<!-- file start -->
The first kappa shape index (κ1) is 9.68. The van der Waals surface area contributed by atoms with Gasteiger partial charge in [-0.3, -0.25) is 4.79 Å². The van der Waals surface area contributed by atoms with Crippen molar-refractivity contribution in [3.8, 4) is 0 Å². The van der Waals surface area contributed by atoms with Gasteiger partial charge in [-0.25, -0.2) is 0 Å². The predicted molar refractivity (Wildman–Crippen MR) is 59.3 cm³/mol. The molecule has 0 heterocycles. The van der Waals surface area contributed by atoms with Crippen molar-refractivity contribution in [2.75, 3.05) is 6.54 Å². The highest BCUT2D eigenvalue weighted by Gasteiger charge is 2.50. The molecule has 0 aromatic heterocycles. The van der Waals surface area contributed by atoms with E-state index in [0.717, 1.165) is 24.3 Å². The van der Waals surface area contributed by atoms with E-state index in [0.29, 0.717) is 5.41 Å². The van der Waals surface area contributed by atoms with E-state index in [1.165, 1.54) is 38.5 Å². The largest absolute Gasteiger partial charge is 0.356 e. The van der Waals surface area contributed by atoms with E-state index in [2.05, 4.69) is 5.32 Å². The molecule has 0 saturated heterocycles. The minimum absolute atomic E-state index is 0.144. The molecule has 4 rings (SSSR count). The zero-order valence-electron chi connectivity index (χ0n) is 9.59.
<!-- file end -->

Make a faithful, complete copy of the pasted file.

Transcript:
The first kappa shape index (κ1) is 9.68. The van der Waals surface area contributed by atoms with Gasteiger partial charge in [-0.3, -0.25) is 4.79 Å². The van der Waals surface area contributed by atoms with Crippen molar-refractivity contribution in [3.8, 4) is 0 Å². The van der Waals surface area contributed by atoms with Gasteiger partial charge in [-0.25, -0.2) is 0 Å². The predicted molar refractivity (Wildman–Crippen MR) is 59.3 cm³/mol. The molecule has 0 heterocycles. The van der Waals surface area contributed by atoms with Crippen molar-refractivity contribution in [2.75, 3.05) is 6.54 Å². The highest BCUT2D eigenvalue weighted by Gasteiger charge is 2.50. The molecule has 0 aromatic heterocycles. The van der Waals surface area contributed by atoms with E-state index in [0.717, 1.165) is 24.3 Å². The van der Waals surface area contributed by atoms with E-state index in [0.29, 0.717) is 5.41 Å². The van der Waals surface area contributed by atoms with E-state index in [1.165, 1.54) is 38.5 Å². The largest absolute Gasteiger partial charge is 0.356 e. The van der Waals surface area contributed by atoms with E-state index in [2.05, 4.69) is 5.32 Å². The molecule has 0 saturated heterocycles. The minimum absolute atomic E-state index is 0.144. The molecule has 4 rings (SSSR count). The zero-order valence-electron chi connectivity index (χ0n) is 9.59.